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Has anyone got any experience syncing Linux (specifically Red Hat) to a Windows NTP server? Currently our Windows server is syncing to an stratum 1 server on the internet but the Linux boxes refuse to acknowledge it as a good time source.

Having done a bit of research it seems our problem is the Root Dispersion value is possibly too high. Here's the output from ntpq -

ntpq> peers
     remote           refid      st t when poll reach   delay   offset  jitter
==============================================================================  
ntp1.ourdomain   10.10.10.1       4 u   20  128  377    0.376  1397.10  22.800

ntpq> ass

ind assID status  conf reach auth condition  last_event cnt
===========================================================
  1 30939  90b4   yes   yes  none    reject   reachable 11
ntpq> rv 30939
assID=30939 status=90b4 reach, conf, 11 events, event_reach,
srcadr=ntp1.ourdomain.com, srcport=123, dstadr=10.10.10.2,
dstport=123, leap=00, stratum=4, precision=-6, rootdelay=93.750,
rootdispersion=2333.466, refid=10.10.10.1, reach=377, unreach=0, hmode=3,
pmode=4, hpoll=7, ppoll=7, flash=400 peer_dist, keyid=0, ttl=0,
offset=1369.793, delay=0.000, dispersion=21.915, jitter=15.387,
reftime=d7493cd7.fd3528d6  Mon, Jun 16 2014 10:52:23.989,
org=d74944eb.b857f9bc  Mon, Jun 16 2014 11:26:51.720,
rec=d74944ea.5709a581  Mon, Jun 16 2014 11:26:50.339,
xmt=d74944ea.56ea01a7  Mon, Jun 16 2014 11:26:50.339,
filtdelay=     0.48    0.51    0.00    0.43    0.50    0.44    0.40    0.55,
filtoffset= 1380.34 1376.38 1369.79 1362.68 1360.75 1353.16 1349.80 1343.46,
filtdisp=     15.63   17.58   19.48   21.42   23.37   25.30   27.25   29.20

What I'm trying to understand is why this value is so high and is there anything we can configure on the Windows server to change it.

Update

Here's some information from our Windows NTP server -

c:\Windows\System32>w32tm /query /status
Leap Indicator: 0(no warning)
Stratum: 2 (secondary reference - syncd by (S)NTP)
Precision: -6 (15.625ms per tick)
Root Delay: 0.0312500s
Root Dispersion: 1.2097655s
ReferenceId: 0x9E2BC042 (source IP:  158.43.192.66)
Last Successful Sync Time: 18/06/2014 04:41:16
Source: ntp2.pipex.net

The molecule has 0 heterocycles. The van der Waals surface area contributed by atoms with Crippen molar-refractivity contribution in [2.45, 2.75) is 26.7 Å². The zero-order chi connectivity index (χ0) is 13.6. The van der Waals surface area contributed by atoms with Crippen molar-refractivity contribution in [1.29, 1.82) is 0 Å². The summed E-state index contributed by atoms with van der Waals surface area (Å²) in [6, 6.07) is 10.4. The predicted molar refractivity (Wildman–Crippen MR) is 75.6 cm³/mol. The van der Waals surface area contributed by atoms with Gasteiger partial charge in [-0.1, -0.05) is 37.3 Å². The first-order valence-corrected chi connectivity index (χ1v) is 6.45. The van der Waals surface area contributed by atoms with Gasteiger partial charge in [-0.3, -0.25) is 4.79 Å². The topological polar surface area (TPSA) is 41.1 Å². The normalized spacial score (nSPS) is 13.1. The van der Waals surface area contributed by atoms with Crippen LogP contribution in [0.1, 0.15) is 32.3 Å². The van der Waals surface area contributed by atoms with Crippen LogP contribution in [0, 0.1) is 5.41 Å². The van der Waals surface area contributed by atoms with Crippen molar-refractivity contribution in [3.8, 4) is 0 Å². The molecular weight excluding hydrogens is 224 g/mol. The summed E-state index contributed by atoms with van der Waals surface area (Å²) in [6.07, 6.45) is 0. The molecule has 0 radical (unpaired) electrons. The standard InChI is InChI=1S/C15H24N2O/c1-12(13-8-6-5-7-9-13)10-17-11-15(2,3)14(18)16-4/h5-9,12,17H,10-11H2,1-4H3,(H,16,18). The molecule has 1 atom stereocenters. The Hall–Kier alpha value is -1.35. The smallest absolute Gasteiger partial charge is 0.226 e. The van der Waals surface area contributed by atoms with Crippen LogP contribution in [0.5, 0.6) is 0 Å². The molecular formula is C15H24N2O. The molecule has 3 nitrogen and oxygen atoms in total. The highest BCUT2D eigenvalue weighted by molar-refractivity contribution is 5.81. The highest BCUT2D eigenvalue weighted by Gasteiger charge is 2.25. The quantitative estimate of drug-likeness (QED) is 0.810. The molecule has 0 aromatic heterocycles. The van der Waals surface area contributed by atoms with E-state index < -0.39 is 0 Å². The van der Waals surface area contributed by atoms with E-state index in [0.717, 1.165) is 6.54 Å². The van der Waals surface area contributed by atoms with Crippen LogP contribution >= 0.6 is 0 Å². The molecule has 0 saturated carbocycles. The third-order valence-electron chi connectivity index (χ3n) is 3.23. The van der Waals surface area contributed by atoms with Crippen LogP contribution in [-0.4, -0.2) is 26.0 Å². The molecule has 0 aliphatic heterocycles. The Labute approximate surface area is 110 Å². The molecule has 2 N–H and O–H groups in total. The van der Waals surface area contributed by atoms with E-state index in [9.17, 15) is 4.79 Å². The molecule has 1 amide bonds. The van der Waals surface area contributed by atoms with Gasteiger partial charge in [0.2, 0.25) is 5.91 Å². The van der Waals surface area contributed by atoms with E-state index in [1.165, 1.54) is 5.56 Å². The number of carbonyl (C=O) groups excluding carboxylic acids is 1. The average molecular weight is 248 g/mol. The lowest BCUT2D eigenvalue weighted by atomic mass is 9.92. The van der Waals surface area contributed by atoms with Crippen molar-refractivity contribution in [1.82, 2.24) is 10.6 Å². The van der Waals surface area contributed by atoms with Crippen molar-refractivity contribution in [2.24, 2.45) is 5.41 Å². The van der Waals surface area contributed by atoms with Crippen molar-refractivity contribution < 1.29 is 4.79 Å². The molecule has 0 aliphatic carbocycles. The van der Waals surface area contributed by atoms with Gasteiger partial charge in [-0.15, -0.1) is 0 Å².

Poll Interval: 15 (32768s)


c:\Windows\System32>w32tm /query /peers
#Peers: 2

Peer: ntp1.pipex.net
State: Active
Time Remaining: 6264.1144284s
Mode: 1 (Symmetric Active)
Stratum: 2 (secondary reference - syncd by (S)NTP)
PeerPoll Interval: 15 (32768s)
HostPoll Interval: 15 (32768s)

Peer: ntp2.pipex.net
State: Active
Time Remaining: 6264.1144284s
Mode: 1 (Symmetric Active)
Stratum: 1 (primary reference - syncd by radio clock)
PeerPoll Interval: 15 (32768s)
HostPoll Interval: 15 (32768s)
share|improve this question
    
Root Dispersion only tells you the highest recorded time difference. Look here and search for 'Root Dispersion' –  Daniel Jun 18 at 9:48
    
Thanks Dan. I understand what the value means but what would cause it to be so high, and why would Linux consider the server untrustworthy? –  ChrisEdg87 Jun 18 at 10:14
    
I don't know what the problem is, but I can confirm that I've synced hundreds of Linux servers using Windows DCs as NTP servers for many years without issue. –  ThatGraemeGuy Jun 18 at 11:41

1 Answer 1

up vote 1 down vote accepted

ntpd will reject clocks if it concludes that something is wrong with the remote clock because of a large offset. Your linux boxes are most likely rejecting the Windows TS because the offset is higher than the panic threshold. Assuming that the Windows time server is working properly you should look into adding the -g flag to ntpd invocation:

-g Normally, ntpd exits with a message to the system log if
   the offset exceeds the panic threshold, which is 1000 s by
   default.  This option allows the time to be set to any value
   without restriction; however, this can happen only once.  If the
   threshold is exceeded after that, ntpd will exit with a message
   to the system log.  This option can be used with the -q and -x
   options.

Or setting the panic value to something much higher or to zero:

panic panic
    Specifies the panic threshold in seconds with default 1000 s. If set to
    zero, the panic sanity check is disabled and a clock offset of any value
    will be accepted.

FYI: It is not entirely clear if your windows time installation is working correctly and/or is configured the way you describe. You mention that the Windows server is syncing to a stratum 1 machine on the internet. However your peers billboard says that ntp1.ourdomain is at stratum four:

Stratum  Machine description
1        ntp ref clock on internet
2        ?????????
3        ?????????
4        ntp1.ourdomain
5        linux boxes

The jitter value is also remarkably high for a machine with such a low delay, which I am assuming is indicative of a machine on the same local network.

share|improve this answer
    
We've now changed the source of our remote clock to the ntp.org pool which seems to have resolved the problem. As you correctly pointed out it seems something could have been wrong with our remote source. –  ChrisEdg87 Jun 20 at 7:40
    
Also I should clarify that there are 2 additional NTP servers in the 'chain' which I didn't mention just to keep things simple. We have the same issue when pointed directly at the stratum 2 server. The logs I posted just happened to be from the servers pointing to the stratum 4. –  ChrisEdg87 Jun 20 at 7:43

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